In the pastoral expanse of rural Bengal, in Purulia district, single railroad workers and best friends Balaram (Shankar Chakraborty) and Nemai (Tapas Pal) spend their days wrestling on a hill with little work to speak of because the fact that their flag station has only a couple of trains to be flagged off or signalled to.
Wrestling, however, despite its aggression and physical combat, turns into an expression of close bonding for Nimai and Balaram, a bond already established through their complementary work at the flag station. Wrestling, for them, is a way of releasing physical energy and a form of dynamic entertainment.
Amidst wrestling, they spend their time talking with the locals, who include Padri Baba, a local Christian pastor who lives in the village church and looks after his seven-year-old orphaned nephew, Matthew. He takes him along on his bicycle when he serves the lepers, the poor and the oppressed in the village.
There is a colony of dwarfs that inhabit this peculiar and mystic village. Each morning, they can be seen crossing the hillocks and pass through the forests to catch the daily public bus and go to their respective jobs. Among them is a grinning railway guard who is always in uniform with exaggerated mannerisms, alertness and paranoia.
There are also a troupe of masked dancers who pass across the village, mutely going about their rhythmic routine. There is a world below this in the village, consisting of a bunch of bumbling poor old men, Indian Christians, who dream of travelling to America by first reaching Kolkata with a complete lack of geographical knowledge.
At this point a couple of city yobs in fashionable clothing move around in the village in their jeep, downing bottles of beer to get rid of their boredom as they go stalking, what or who, is unfolded towards the end of the film.
Balaram returns from visiting his aged aunt with wife Uttara (Jaya Seal), and her presence slowly but surely begins to tear their intense friendship building up to a disastrous, catastrophic climax. The people and their separate worlds are not really linked to one another. They appear like a collage of images that do not quite add up to make a meaningful whole. Yet, they describe, in their own way, the vulnerability of human life to greed, to lust, to violence, and ultimately death. The violent actions of the three Hindu extremists threaten the peace of the village, but a sliver of hope remains.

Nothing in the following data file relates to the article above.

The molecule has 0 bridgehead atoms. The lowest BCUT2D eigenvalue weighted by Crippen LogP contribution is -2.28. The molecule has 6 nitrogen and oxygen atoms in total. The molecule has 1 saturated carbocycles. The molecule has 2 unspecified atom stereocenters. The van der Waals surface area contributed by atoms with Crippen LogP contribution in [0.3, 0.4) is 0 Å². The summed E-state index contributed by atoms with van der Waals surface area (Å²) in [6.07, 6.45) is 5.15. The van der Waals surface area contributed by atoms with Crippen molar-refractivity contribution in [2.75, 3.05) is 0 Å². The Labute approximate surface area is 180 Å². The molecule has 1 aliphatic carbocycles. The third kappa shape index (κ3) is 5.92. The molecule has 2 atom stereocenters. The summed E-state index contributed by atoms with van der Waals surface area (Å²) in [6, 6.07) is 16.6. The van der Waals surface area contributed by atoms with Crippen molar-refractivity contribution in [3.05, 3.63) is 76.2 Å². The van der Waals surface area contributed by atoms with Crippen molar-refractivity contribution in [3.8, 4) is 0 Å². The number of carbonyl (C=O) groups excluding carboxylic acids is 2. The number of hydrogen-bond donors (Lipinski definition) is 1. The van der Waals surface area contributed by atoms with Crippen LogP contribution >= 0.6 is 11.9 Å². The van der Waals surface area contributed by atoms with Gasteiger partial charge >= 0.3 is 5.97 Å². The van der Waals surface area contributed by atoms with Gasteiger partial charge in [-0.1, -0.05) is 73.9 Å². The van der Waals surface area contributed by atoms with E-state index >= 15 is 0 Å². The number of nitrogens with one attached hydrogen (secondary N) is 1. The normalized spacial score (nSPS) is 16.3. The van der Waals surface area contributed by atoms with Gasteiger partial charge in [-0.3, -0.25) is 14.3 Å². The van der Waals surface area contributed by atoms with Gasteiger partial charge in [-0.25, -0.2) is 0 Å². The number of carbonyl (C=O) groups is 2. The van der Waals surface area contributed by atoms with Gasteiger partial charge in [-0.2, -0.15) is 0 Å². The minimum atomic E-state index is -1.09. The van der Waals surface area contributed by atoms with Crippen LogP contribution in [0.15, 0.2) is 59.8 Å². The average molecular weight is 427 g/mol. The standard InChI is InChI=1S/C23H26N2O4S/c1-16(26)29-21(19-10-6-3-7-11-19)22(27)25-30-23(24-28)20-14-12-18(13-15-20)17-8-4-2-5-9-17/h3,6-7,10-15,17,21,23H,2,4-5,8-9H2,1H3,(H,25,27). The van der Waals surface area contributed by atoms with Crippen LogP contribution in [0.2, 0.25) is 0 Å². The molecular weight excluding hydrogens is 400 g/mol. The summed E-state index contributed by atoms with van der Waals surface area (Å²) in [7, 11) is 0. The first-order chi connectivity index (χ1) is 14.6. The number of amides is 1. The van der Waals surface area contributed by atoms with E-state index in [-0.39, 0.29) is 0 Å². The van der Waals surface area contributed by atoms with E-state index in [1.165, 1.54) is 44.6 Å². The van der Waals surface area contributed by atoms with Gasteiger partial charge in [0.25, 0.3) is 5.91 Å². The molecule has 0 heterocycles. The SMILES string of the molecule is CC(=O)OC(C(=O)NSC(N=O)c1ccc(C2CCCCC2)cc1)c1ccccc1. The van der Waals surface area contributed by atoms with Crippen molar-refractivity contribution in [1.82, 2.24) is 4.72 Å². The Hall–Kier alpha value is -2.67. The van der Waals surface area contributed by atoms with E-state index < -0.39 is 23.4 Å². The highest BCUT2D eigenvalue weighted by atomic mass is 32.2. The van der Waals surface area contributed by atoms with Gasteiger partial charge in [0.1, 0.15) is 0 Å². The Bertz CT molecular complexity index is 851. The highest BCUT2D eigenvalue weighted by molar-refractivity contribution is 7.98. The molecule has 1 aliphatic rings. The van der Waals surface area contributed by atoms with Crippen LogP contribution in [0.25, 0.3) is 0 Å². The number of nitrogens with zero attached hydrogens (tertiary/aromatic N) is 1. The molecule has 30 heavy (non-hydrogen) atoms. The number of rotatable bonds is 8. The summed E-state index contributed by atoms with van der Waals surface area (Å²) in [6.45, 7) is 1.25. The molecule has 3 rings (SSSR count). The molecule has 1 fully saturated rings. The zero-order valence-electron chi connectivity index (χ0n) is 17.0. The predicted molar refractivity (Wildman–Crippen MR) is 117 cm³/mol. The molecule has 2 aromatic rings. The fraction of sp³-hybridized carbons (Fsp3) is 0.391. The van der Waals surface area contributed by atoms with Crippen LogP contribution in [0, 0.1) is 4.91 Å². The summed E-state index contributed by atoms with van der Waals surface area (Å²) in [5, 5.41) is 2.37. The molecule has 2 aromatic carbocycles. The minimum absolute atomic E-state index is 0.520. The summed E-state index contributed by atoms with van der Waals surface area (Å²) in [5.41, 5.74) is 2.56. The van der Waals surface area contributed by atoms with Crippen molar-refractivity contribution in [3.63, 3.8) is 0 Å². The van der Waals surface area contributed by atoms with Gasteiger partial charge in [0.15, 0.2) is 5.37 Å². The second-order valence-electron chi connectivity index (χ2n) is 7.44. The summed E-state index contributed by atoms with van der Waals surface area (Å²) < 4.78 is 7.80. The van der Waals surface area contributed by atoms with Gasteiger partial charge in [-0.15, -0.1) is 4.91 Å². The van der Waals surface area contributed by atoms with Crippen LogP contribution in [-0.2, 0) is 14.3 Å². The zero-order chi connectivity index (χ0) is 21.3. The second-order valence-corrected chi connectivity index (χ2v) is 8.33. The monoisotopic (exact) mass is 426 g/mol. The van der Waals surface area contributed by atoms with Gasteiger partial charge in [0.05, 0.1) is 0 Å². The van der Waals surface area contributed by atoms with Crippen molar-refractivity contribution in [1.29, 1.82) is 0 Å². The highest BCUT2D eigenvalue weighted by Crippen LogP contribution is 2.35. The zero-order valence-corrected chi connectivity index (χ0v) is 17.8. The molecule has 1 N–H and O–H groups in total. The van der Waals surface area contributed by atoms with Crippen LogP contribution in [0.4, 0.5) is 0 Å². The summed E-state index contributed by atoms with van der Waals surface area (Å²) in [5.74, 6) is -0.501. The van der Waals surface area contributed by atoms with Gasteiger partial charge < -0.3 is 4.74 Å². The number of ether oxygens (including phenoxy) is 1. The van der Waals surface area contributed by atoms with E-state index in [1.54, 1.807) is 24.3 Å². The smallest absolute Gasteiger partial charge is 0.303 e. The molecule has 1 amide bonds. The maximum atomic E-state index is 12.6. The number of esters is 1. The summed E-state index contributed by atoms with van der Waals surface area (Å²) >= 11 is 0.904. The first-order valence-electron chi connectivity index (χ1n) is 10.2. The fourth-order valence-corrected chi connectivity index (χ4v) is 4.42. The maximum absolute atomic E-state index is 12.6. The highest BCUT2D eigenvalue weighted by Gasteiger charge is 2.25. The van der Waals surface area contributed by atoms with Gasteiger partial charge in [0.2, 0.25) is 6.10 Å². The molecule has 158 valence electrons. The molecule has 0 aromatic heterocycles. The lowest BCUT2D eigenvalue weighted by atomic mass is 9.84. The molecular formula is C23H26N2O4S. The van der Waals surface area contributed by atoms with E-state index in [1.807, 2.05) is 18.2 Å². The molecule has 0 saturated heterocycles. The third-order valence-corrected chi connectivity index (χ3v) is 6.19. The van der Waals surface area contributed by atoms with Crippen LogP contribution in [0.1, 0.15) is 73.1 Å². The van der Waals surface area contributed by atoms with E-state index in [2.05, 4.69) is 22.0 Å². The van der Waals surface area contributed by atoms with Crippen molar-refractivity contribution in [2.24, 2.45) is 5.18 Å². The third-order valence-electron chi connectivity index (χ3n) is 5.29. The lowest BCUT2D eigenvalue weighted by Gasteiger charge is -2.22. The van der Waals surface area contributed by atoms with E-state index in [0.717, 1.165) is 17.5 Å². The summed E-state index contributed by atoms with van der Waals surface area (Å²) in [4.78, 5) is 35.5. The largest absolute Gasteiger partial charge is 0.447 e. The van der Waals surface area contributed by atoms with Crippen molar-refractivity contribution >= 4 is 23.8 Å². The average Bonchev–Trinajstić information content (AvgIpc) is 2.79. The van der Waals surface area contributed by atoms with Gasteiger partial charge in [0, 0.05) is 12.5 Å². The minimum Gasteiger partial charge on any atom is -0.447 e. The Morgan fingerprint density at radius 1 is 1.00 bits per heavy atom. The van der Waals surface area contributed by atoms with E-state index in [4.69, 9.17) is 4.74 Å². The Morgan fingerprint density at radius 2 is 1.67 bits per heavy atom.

Uttara soon painstakingly learns the bitter truth that to both her husband Balaram and his friend Nimai, as well as to the city-bred goons, she is no more than a piece of flesh to be devoured, raped, violated and killed. Nimai, with a broken marriage before him, a marriage that exists only in remote memory, feels particularly jealous of Balaram because he has Uttara. Balaram is happy with this beautiful ‘thing’ he alone ‘possesses’ and therefore, can ‘devour’ at will, within the privacy of their bedroom, or, under the open sky against the backdrop of the fields.
With the two men’s silent squabbles over Uttara, the apparent serenity of the village is disturbed, with an onslaught of violence, murder, blood and gore. The roaring sound of the speeding jeep metamorphoses into an eruption of barbaric violence.
The two fundamentalist city yobs torch the Christian missionary Padre tying him to a pole and burning him and the whole church is set ablaze. A panic stricken Uttara cries out to Nemai and Balaram for help whilst the boy Matthew escapes unharmed. But their senses are blind and deaf and mute to the outer world and they go on wrestling.
Then as the dwarf railway guard offers Uttara hope for a better future, the goons kill him. They then chase a fleeing Uttara, rape and kill her. The scene of peaceful harmony is reduced to one of meaningless and futile violence. The camera pans to capture a glimpse of Uttara’s violated corpse, the deadbody of the kindly railway guard, the fire in the church in the remote distance.
Amidst all the scenes of death and destruction, the film ends on a moving scene of living violence. A golden sky throws the two silhouetted wrestling figures of Nimai and Balaram in relief. The circle of moral decay, of an environment that easily lets the animalistic instinct within the man out, is complete. The group of masked dancers silently wrap a fleeing Mathew into their fold as he becomes one of them, offering only a tiny glimmer of hope in a world of despair.
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